10th July 2022
June’s Locked Out of the Market Report Finds Just 37 HAP Properties Available Across 16 Areas
The Simon Communities of Ireland’s quarterly Locked Out of the Market report shows yet another stark decline in the availability of affordable properties to rent by people reliant on Housing Assistance Payment (HAP) Scheme. The report comes in the context of a private rental market affected by a documented ongoing contraction in supply, increase in rental prices, and an overall lack of affordability.
There were just 37 properties available under a standard or discretionary limit in at least one of the four categories. This represented a decrease of 43% on the 80 properties which were available within at least one HAP category in the March 2022 study and a drastic 95% less than the 906 available this time last year (June 2021).
Of the 37 properties, only two were affordable under a standard HAP limit. The remaining 35 fell under discretionary rates. As seen in many recent Locked Out of the Market reports, the supply of properties within HAP limits was predominantly available in Dublin; 27 of the total 37 HAP properties were found in the three Dublin areas examined (Dublin City Centre, Dublin City North and Dublin City South).
Across all the areas surveyed, there were only 657 unique properties available to rent at any price within the 16 study areas over the three dates surveyed. This represented a decrease of 11% from the 737 properties available to rent in the March 2022 Locked Out of the Market report.
Outside of Dublin, properties available to rent within HAP limits are worryingly low; nine of the 16 study areas had no properties available to rent in any household category within standard or discretionary HAP limits. These were Cork City Centre, Dublin City Centre, Galway City Centre, Galway City Suburbs, Co. Leitrim, Limerick City suburbs, Limerick City Centre, Sligo Town, and Portlaoise. This is not unexpected, given the discretionary HAP limit extends to 50% in Dublin, while the rest of the country is limited to only 20%.
The Locked Out of the Market report examines the experience of people on a low income and dependent on Housing Assistance Payment (HAP) to access housing in the private rental market. It also looks at the availability of homes to rent over a three-day period in June 2022. The report considers the availability of properties within both the standard and discretionary HAP limits in 16 areas around the country for four household categories: single person, couple, couple/one parent and one child and couple/one parent and two children.
In this report, the Simon Communities of Ireland has taken account of the recent announcement by the Minister for Housing, Local Government and Heritage to increase the discretionary rate to 35% for areas outside Dublin. On Thursday 7th July, the Minister signed the required statutory instrument to give effect to this commitment.
If the 35% discretionary rate had been introduced at the time of this study, an additional five HAP properties would have been available. At the time of the study there were 10 available.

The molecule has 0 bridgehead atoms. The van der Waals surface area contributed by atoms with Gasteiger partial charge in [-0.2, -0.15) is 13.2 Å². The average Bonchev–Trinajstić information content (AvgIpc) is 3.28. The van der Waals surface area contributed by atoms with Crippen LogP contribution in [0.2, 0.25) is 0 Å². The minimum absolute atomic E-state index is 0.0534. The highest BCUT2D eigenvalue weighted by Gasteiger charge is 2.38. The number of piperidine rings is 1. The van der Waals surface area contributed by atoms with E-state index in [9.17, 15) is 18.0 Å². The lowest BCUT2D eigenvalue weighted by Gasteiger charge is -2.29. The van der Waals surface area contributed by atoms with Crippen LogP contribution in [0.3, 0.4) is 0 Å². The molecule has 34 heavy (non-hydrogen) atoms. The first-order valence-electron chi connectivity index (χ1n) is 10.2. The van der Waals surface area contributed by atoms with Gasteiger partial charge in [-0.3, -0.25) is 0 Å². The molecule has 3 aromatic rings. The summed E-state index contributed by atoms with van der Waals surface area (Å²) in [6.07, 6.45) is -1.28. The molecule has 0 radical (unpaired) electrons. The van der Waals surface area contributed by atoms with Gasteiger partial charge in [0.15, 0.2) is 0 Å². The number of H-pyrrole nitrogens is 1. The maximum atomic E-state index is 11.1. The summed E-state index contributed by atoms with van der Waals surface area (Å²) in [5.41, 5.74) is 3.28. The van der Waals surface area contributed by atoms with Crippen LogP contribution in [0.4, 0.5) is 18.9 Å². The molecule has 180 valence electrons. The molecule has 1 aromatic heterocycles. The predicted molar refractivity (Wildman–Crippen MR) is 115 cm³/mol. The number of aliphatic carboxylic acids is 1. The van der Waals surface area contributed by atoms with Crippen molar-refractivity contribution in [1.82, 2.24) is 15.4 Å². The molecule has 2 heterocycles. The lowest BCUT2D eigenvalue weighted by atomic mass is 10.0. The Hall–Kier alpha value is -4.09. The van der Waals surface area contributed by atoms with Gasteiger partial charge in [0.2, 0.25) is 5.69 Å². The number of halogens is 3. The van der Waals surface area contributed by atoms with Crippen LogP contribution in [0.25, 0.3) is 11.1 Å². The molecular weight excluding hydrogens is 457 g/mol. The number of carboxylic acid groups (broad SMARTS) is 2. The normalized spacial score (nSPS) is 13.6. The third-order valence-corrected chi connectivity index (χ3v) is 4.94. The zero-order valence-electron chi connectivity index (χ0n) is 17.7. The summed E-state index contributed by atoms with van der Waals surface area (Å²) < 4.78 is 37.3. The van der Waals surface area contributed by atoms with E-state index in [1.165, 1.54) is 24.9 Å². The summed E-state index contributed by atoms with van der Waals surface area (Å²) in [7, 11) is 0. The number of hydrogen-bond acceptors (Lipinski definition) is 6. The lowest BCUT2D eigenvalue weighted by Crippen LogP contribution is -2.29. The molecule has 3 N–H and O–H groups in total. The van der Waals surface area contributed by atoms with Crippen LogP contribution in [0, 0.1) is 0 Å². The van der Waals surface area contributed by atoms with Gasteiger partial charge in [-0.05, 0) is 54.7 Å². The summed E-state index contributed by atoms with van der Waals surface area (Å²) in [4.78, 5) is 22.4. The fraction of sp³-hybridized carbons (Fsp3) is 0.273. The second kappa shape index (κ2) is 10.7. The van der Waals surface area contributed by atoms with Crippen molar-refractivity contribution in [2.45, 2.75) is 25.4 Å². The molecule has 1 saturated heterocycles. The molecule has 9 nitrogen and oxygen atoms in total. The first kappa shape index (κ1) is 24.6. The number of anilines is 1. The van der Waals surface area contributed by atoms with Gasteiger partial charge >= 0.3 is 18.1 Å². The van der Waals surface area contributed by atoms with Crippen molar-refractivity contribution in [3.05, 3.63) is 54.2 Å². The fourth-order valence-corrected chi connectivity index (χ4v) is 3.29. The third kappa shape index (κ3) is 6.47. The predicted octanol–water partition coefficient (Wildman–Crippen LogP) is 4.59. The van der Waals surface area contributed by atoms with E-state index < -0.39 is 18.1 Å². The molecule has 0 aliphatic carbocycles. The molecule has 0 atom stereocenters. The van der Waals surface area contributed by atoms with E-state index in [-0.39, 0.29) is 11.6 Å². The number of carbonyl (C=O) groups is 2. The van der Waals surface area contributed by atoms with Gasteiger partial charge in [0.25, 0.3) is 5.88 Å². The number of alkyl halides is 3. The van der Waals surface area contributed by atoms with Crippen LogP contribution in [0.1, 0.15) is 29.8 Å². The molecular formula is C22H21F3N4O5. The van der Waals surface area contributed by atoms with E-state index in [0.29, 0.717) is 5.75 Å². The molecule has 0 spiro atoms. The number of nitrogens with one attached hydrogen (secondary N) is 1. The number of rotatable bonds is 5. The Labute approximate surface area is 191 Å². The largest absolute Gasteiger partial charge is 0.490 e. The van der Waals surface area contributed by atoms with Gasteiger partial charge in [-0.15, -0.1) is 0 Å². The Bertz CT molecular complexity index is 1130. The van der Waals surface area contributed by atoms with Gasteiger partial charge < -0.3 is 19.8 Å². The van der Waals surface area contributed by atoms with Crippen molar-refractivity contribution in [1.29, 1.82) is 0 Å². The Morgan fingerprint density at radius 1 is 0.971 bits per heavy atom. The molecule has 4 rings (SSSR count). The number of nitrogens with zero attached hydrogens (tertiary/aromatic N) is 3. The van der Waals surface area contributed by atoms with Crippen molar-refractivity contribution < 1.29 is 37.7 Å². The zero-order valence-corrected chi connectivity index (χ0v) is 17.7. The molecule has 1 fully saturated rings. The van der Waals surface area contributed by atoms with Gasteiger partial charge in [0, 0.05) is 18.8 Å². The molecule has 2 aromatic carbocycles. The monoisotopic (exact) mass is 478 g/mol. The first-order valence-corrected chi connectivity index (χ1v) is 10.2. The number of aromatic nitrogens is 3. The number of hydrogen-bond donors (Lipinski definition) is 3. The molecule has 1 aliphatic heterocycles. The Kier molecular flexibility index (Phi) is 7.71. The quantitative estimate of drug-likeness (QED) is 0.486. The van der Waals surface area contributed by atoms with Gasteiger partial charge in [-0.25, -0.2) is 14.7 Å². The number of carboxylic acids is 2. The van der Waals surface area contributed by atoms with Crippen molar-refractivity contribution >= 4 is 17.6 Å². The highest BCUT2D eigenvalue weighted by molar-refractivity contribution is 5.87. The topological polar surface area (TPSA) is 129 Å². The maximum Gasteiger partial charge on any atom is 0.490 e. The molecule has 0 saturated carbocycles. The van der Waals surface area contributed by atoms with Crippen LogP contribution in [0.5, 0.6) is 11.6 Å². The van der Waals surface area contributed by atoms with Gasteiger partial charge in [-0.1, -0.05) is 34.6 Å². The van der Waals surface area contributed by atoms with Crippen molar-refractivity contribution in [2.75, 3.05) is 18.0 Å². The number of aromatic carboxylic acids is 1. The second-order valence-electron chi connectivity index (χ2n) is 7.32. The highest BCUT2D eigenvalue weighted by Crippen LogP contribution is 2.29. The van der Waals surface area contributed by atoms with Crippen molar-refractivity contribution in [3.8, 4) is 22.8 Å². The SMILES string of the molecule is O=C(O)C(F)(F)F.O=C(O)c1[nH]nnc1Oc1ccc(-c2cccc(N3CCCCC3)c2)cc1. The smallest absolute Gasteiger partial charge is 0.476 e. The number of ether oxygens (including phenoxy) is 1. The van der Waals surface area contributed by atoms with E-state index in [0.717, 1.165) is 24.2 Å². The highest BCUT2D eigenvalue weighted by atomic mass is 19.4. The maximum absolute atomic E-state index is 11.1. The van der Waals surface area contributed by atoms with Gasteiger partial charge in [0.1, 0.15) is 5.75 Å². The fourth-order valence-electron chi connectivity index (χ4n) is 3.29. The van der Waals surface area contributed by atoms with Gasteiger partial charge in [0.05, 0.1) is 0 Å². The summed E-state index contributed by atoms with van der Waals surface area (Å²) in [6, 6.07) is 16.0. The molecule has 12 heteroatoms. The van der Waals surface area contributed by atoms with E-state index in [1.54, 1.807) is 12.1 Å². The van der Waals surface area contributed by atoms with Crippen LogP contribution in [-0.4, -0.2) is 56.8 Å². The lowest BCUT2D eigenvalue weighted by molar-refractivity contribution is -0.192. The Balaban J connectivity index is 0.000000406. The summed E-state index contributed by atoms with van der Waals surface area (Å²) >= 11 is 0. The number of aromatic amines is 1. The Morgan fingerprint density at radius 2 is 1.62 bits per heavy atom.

The Minister has also increased the single adult HAP rate to match the couple’s rate. If this measure were introduced at the time of this study, singles and couples would have 17 properties available to them under standard and discretionary HAP rates. At the current rates, only one location (Athlone) had a property (one-bedroom unit) within standard HAP limits for single people. That same property was also the only one-of-two properties available within standard HAP limits for a couple.
For families with one and two children, there were no properties available within standard HAP limits. Only 12 properties were available under discretionary limits for households with one child. A further 8 properties were available for families with two children, under the discretionary HAP rate.
Wayne Stanley, Head of Policy and Communications at the Simon Communities of Ireland, said:
“We’re seeing homelessness numbers go up and the availability of affordable properties decline to unprecedented levels. In May we had 10,325 people in homeless emergency accommodation. These numbers are truly shocking.
We do acknowledge the positive intervention that the Minister for Housing has made with the increase in HAP rates. While it falls short of the 50% increase that we have been calling for, our study shows it will have a positive, if limited impact, in supporting those on HAP to secure a home.
It will serve to relieve some of the pressure from those ‘topping up’ their HAP payment and struggling to make ends meet. In the context of the current cost of living crisis, this intervention will help keep some vulnerable households out of homelessness.
However, we also have to acknowledge the depth of the crisis in housing. That means we have to start looking for options that can create some breathing room in the housing system.
The 166,000 vacant homes identified in the census is a starting point. Attacking vacancy and bringing even 3% (5,000) of these a year into public housing system use for the next 2 years would give us that headroom. In the coming budget, we will be calling on the government to make that level of commitment.”
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